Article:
Kenneth Branagh's all-star remake is watchable but unnecessary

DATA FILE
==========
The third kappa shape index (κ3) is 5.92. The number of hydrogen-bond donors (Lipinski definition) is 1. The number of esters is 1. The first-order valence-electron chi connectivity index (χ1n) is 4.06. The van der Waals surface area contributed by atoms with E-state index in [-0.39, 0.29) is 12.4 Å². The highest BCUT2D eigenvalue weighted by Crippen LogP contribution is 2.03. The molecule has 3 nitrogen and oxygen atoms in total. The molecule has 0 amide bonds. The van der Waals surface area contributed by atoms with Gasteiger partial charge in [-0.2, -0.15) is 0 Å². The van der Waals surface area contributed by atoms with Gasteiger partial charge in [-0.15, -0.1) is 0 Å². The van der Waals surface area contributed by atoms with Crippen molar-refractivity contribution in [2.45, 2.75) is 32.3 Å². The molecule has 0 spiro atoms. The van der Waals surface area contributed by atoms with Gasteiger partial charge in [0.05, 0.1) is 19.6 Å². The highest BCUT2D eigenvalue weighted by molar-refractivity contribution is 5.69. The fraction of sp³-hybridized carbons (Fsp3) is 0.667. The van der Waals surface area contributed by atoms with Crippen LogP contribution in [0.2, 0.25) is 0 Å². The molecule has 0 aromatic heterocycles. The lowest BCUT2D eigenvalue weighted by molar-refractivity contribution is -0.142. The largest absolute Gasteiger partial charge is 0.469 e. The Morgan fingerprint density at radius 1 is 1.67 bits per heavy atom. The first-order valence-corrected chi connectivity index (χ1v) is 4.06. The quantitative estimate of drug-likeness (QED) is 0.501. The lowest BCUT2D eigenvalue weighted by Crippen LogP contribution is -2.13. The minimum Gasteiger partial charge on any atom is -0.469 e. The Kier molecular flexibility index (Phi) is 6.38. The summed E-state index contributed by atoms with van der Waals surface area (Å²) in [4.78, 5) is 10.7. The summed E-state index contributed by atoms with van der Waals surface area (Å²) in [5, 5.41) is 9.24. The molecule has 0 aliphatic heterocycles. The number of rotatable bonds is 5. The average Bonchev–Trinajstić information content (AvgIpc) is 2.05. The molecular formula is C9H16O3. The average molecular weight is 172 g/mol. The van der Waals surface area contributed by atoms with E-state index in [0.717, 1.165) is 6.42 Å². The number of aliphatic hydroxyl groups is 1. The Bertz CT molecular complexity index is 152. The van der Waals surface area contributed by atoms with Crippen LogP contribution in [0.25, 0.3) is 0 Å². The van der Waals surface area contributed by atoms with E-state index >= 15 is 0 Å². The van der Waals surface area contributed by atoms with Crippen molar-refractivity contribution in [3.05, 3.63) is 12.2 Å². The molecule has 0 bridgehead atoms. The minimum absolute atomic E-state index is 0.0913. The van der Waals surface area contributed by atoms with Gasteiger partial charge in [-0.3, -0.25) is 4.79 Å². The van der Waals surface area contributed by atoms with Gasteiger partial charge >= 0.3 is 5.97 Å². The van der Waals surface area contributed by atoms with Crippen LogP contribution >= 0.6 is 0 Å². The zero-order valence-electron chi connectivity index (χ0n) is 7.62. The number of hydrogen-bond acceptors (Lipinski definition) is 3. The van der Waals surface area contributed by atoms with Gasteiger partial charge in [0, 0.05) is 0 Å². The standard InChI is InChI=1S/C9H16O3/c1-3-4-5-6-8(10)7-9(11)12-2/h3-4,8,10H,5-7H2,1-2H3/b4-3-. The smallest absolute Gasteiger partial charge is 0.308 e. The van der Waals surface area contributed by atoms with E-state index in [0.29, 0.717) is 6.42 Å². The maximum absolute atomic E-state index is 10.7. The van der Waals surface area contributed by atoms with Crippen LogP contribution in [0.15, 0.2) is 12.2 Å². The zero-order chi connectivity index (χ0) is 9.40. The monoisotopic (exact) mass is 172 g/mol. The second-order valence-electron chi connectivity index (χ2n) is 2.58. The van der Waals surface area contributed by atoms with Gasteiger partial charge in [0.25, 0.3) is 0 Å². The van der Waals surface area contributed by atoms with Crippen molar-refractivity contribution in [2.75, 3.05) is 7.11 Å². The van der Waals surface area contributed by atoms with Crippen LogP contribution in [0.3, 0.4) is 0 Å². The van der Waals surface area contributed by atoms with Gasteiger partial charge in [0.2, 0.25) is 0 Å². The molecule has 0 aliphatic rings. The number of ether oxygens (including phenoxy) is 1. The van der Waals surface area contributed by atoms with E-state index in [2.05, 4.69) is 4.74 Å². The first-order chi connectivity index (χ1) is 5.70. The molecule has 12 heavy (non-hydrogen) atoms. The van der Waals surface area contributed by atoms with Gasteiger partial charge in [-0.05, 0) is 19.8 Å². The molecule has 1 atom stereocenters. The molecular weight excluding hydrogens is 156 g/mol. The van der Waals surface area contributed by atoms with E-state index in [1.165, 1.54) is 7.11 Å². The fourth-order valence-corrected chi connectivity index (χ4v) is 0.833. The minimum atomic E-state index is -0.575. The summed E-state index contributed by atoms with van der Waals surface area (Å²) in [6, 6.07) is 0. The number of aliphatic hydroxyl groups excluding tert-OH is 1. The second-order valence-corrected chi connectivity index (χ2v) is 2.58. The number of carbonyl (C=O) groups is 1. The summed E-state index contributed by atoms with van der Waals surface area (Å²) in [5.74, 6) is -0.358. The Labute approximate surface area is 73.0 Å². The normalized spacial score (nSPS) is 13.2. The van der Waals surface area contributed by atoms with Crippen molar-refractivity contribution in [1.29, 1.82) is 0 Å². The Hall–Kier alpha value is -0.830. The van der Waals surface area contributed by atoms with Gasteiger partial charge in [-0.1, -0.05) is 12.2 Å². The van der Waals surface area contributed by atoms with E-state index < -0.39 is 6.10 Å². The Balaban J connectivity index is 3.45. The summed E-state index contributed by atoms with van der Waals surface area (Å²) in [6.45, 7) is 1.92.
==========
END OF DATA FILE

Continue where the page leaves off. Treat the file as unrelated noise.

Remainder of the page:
In Murder on the Orient Express, when Edward Ratchett meets Hercule Poirot for the first time, he offers to be his bodyguard. Ratchett, an art dealer with dubious credentials, wants Poriot to protect him from some anonymous threats he has been receiving of late. It is a lucrative offer but Poirot flatly refuses. It is meant to be a holiday and the job isn’t interesting enough. More importantly, he doesn’t like the guy. In his attempt to persuade Poirot to accept his offer and show him the extent of the seriousness of the threats, Ratchett takes out a gun from the inner pocket of his coat. But is he also, in a way, threatening Poirot? In Sidney Lumet’s film from 1974, this is implied; Poirot senses something by instinct, but he keeps it to himself. In the new film, Kenneth Branagh’s Poirot snaps at Johnny Depp’s Ratchett with something like, “Are you pointing that gun toward me?" It’s telling when a murder mystery spells out too much.